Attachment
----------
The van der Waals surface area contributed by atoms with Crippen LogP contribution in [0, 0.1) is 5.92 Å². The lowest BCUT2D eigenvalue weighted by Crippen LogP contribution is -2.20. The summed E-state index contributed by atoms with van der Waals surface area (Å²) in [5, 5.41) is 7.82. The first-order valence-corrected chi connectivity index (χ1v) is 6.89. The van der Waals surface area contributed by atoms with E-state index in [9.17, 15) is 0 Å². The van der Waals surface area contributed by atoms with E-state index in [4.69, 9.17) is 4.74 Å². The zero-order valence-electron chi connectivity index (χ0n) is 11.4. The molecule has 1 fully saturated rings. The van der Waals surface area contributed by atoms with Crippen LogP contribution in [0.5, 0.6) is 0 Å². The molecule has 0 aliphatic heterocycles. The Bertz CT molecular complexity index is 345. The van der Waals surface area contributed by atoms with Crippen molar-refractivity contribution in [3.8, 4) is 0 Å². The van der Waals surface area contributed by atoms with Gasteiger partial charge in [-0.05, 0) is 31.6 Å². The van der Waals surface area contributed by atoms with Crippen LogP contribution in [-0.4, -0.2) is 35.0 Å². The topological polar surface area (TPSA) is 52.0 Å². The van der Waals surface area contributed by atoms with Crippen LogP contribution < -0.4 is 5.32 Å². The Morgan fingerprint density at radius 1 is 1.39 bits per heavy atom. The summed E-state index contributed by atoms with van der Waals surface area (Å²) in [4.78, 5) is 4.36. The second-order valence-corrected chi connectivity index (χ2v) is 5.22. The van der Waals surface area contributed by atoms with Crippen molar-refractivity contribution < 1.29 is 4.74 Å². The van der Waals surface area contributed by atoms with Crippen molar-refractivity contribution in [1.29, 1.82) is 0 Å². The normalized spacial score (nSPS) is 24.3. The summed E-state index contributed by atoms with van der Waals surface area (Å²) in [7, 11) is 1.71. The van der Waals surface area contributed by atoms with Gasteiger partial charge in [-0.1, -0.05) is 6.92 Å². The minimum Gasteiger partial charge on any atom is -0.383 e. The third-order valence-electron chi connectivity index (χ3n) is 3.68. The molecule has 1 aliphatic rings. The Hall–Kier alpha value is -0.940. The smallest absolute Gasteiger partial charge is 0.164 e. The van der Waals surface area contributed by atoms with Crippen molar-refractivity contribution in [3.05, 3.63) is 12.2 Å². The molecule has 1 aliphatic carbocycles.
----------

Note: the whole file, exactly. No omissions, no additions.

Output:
The van der Waals surface area contributed by atoms with Crippen LogP contribution in [0, 0.1) is 5.92 Å². The lowest BCUT2D eigenvalue weighted by Crippen LogP contribution is -2.20. The summed E-state index contributed by atoms with van der Waals surface area (Å²) in [5, 5.41) is 7.82. The first-order valence-corrected chi connectivity index (χ1v) is 6.89. The van der Waals surface area contributed by atoms with E-state index in [9.17, 15) is 0 Å². The van der Waals surface area contributed by atoms with E-state index in [4.69, 9.17) is 4.74 Å². The zero-order valence-electron chi connectivity index (χ0n) is 11.4. The molecule has 1 fully saturated rings. The van der Waals surface area contributed by atoms with Crippen LogP contribution in [0.5, 0.6) is 0 Å². The molecule has 0 aliphatic heterocycles. The Bertz CT molecular complexity index is 345. The van der Waals surface area contributed by atoms with Crippen molar-refractivity contribution in [3.8, 4) is 0 Å². The van der Waals surface area contributed by atoms with Gasteiger partial charge in [-0.05, 0) is 31.6 Å². The van der Waals surface area contributed by atoms with Crippen LogP contribution in [-0.4, -0.2) is 35.0 Å². The topological polar surface area (TPSA) is 52.0 Å². The van der Waals surface area contributed by atoms with Crippen LogP contribution < -0.4 is 5.32 Å². The Morgan fingerprint density at radius 1 is 1.39 bits per heavy atom. The summed E-state index contributed by atoms with van der Waals surface area (Å²) in [4.78, 5) is 4.36. The second-order valence-corrected chi connectivity index (χ2v) is 5.22. The van der Waals surface area contributed by atoms with Crippen molar-refractivity contribution < 1.29 is 4.74 Å². The van der Waals surface area contributed by atoms with Crippen molar-refractivity contribution in [1.29, 1.82) is 0 Å². The normalized spacial score (nSPS) is 24.3. The summed E-state index contributed by atoms with van der Waals surface area (Å²) in [7, 11) is 1.71. The van der Waals surface area contributed by atoms with Gasteiger partial charge in [-0.1, -0.05) is 6.92 Å². The minimum Gasteiger partial charge on any atom is -0.383 e. The third-order valence-electron chi connectivity index (χ3n) is 3.68. The molecule has 1 aliphatic rings. The Hall–Kier alpha value is -0.940. The smallest absolute Gasteiger partial charge is 0.164 e. The van der Waals surface area contributed by atoms with Crippen molar-refractivity contribution in [3.05, 3.63) is 12.2 Å². The molecule has 1 aliphatic carbocycles.